The generator of a uniformly continuous semigroup is a bounded operator.
A strongly continuous semigroup T is called eventually differentiable if there exists a t0 > 0 such that T(t0)X ⊂ D(A) (equivalently: T(t )X ⊂ D(A) for all t ≥ t0) and T is immediately differentiable if T(t )X ⊂ D(A) for all t > 0.
Every analytic semigroup is immediately differentiable.
An equivalent characterization in terms of Cauchy problems is the following: the strongly continuous semigroup generated by A is eventually differentiable if and only if there exists a t1 ≥ 0 such that for all x ∈ X the solution u of the abstract Cauchy problem is differentiable on (t1, ∞). The semigroup is immediately differentiable if t1 can be chosen to be zero.
A strongly continuous semigroup T is called eventually compact if there exists a t0 > 0 such that T(t0) is a compact operator (equivalently if T(t ) is a compact operator for all t ≥ t0) . The semigroup is called immediately compact if T(t ) is a compact operator for all t > 0.
Norm continuous semigroups
A strongly continuous semigroup is called eventually norm continuous if there exists a t0 ≥ 0 such that the map t → T(t ) is continuous from (t0, ∞) to L(X). The semigroup is called immediately norm continuous if t0 can be chosen to be zero.
Note that for an immediately norm continuous semigroup the map t → T(t ) may not be continuous in t = 0 (that would make the semigroup uniformly continuous).
Analytic semigroups, (eventually) differentiable semigroups and (eventually) compact semigroups are all eventually norm continuous.
The growth bound of a semigroup T is the constant
for all t ≥ 0.
The following are equivalent:
- There exist M,ω>0 such that for all t ≥ 0:
- The growth bound is negative: ω0 < 0,
- The semigroup converges to zero in the uniform operator topology: ,
- There exists a t0 > 0 such that ,
- There exists a t1 > 0 such that the spectral radius of T(t1) is strictly smaller than 1,
- There exists a p ∈ [1, ∞) such that for all x ∈ X: ,
- For all p ∈ [1, ∞) and all x ∈ X:
A semigroup that satisfies these equivalent conditions is called exponentially stable or uniformly stable (either of the first three of the above statements is taken as the definition in certain parts of the literature). That the Lp conditions are equivalent to exponential stability is called the Datko-Pazy theorem.
In case X is a Hilbert space there is another condition that is equivalent to exponential stability in terms of the resolvent operator of the generator: all λ with positive real part belong to the resolvent set of A and the resolvent operator is uniformly bounded on the right half plane, i.e. (λI − A)−1 belongs to the Hardy space . This is called the Gearhart-Pruss theorem.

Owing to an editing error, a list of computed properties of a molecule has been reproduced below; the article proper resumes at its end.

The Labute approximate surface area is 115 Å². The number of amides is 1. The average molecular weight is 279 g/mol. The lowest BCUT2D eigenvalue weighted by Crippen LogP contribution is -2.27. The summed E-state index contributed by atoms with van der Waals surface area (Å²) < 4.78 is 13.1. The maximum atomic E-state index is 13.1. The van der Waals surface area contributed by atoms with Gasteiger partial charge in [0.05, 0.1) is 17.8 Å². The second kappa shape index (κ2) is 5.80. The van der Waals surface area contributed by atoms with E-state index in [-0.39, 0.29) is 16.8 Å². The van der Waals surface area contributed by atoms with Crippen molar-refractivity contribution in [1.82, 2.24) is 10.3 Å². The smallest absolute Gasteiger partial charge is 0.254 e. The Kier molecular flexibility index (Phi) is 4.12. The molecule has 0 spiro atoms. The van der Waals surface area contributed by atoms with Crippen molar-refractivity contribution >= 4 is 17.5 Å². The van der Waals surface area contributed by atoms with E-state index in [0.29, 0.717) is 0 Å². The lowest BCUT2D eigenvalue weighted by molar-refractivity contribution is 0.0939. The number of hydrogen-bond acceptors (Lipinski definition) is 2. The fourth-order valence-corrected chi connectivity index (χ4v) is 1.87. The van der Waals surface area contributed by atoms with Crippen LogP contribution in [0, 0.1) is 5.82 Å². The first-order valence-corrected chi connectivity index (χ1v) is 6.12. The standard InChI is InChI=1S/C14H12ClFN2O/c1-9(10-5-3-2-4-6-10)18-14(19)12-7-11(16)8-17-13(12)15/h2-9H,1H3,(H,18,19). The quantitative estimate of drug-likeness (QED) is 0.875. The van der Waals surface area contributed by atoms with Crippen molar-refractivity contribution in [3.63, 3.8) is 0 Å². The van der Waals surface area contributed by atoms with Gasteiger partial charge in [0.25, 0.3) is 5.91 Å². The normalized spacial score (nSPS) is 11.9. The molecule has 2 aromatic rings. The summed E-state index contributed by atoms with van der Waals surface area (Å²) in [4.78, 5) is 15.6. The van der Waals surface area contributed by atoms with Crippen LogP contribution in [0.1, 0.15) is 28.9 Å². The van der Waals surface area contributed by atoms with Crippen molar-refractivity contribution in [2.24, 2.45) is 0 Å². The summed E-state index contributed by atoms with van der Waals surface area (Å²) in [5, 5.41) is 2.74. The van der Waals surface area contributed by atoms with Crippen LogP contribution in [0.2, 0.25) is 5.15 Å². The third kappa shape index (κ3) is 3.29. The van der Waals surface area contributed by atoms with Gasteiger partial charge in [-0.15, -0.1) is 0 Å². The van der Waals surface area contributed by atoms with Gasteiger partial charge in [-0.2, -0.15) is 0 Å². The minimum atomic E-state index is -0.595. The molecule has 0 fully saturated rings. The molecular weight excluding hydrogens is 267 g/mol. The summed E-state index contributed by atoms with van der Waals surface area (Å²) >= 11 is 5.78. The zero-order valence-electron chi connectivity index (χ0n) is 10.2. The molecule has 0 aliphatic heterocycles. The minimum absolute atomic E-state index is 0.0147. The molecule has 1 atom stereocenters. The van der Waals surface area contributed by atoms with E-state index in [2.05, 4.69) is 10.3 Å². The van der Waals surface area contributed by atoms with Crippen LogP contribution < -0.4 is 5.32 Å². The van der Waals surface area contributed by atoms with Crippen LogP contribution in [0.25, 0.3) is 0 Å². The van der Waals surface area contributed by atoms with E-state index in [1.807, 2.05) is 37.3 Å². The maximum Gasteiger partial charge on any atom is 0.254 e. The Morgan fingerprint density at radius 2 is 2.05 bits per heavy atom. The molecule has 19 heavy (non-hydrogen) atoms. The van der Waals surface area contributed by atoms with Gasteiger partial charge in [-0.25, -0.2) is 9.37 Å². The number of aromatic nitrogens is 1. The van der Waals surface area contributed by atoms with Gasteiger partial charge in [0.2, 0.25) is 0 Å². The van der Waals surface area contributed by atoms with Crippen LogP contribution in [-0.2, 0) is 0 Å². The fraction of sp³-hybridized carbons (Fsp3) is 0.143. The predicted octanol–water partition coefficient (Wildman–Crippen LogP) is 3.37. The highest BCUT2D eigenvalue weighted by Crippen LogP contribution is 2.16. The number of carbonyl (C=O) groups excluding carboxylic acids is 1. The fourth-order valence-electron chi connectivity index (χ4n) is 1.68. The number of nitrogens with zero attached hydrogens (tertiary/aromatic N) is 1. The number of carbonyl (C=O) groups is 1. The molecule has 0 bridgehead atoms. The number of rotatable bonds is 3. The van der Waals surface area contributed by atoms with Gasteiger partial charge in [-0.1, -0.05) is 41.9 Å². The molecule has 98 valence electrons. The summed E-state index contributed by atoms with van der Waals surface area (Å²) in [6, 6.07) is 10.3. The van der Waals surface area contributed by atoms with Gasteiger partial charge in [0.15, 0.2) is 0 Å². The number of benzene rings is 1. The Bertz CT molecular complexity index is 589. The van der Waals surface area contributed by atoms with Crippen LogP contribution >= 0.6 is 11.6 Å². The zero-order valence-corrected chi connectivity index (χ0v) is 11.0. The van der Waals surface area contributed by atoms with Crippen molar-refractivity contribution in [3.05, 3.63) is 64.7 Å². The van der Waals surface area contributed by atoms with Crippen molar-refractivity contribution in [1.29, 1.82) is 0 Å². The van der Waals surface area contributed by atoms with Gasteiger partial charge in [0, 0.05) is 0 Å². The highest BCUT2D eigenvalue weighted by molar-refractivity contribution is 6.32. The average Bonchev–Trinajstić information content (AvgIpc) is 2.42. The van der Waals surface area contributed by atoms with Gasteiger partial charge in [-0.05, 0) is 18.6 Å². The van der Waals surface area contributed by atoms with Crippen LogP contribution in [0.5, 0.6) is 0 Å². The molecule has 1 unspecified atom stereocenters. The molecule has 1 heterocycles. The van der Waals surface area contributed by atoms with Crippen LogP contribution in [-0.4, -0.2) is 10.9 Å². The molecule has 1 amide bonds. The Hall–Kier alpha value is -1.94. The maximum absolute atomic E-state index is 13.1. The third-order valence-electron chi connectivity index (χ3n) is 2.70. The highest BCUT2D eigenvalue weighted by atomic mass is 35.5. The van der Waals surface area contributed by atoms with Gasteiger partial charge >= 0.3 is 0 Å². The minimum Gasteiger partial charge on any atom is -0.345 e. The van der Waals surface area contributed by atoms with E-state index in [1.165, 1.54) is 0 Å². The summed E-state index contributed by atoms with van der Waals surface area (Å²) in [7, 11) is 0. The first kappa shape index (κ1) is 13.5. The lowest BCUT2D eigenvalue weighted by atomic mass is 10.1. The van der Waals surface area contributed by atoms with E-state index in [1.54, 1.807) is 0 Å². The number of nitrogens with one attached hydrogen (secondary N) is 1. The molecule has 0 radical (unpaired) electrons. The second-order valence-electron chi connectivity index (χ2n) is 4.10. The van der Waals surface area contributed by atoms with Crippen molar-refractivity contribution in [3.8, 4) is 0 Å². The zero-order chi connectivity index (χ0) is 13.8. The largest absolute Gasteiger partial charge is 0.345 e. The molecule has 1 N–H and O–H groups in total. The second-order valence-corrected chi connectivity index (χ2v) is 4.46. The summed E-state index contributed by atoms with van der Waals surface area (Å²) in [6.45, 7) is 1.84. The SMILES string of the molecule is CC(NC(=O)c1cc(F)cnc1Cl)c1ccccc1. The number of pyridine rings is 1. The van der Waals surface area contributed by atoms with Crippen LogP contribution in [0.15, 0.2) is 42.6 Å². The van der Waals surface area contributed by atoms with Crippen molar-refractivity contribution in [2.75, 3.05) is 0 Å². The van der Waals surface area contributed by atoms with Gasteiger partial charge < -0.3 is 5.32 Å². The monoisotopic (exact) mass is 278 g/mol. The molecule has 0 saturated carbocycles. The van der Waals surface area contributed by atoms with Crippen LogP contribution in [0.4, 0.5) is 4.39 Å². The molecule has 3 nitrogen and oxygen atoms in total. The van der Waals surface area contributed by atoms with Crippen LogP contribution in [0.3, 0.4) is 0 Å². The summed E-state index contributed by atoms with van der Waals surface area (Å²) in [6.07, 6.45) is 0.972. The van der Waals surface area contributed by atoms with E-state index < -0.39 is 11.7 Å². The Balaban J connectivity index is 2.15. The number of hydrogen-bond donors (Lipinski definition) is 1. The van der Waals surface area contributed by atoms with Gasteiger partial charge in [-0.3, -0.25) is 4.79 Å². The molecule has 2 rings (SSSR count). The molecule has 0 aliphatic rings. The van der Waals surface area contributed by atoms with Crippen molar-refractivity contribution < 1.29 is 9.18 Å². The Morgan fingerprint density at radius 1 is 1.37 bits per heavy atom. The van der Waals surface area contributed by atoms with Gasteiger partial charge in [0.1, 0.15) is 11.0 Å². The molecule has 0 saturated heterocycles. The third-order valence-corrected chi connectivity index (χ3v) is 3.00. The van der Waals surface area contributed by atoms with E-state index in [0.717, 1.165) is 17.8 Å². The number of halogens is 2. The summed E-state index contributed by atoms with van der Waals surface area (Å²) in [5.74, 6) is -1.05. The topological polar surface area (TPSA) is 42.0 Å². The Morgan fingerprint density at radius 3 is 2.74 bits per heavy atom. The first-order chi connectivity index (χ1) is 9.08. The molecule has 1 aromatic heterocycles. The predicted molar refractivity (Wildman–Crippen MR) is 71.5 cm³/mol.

The spectral bound of an operator A is the constant
with the convention that s(A) = −∞ if the spectrum of A is empty.
The growth bound of a semigroup and the spectral bound of its generator are related by s(A) ≤ ω0(T ). There are examples where s(A) < ω0(T ). If s(A) = ω0(T ), then T is said to satisfy the spectral determined growth condition. Eventually norm-continuous semigroups satisfy the spectral determined growth condition. This gives another equivalent characterization of exponential stability for these semigroups:
- An eventually norm-continuous semigroup is exponentially stable if and only if s(A) < 0.
Note that eventually compact, eventually differentiable, analytic and uniformly continuous semigroups are eventually norm-continuous so that the spectral determined growth condition holds in particular for those semigroups.
A strongly continuous semigroup T is called strongly stable or asymptotically stable if for all x ∈ X: .
Exponential stability implies strong stability, but the converse is not generally true if X is infinite-dimensional (it is true for X finite-dimensional).
- T is bounded: there exists a M ≥ 1 such that ,
- A has not residual spectrum on the imaginary axis, and
- The spectrum of A located on the imaginary axis is countable.
Then T is strongly stable.
If X is reflexive then the conditions simplify: if T is bounded, A has no eigenvalues on the imaginary axis and the spectrum of A located on the imaginary axis is countable, then T is strongly stable.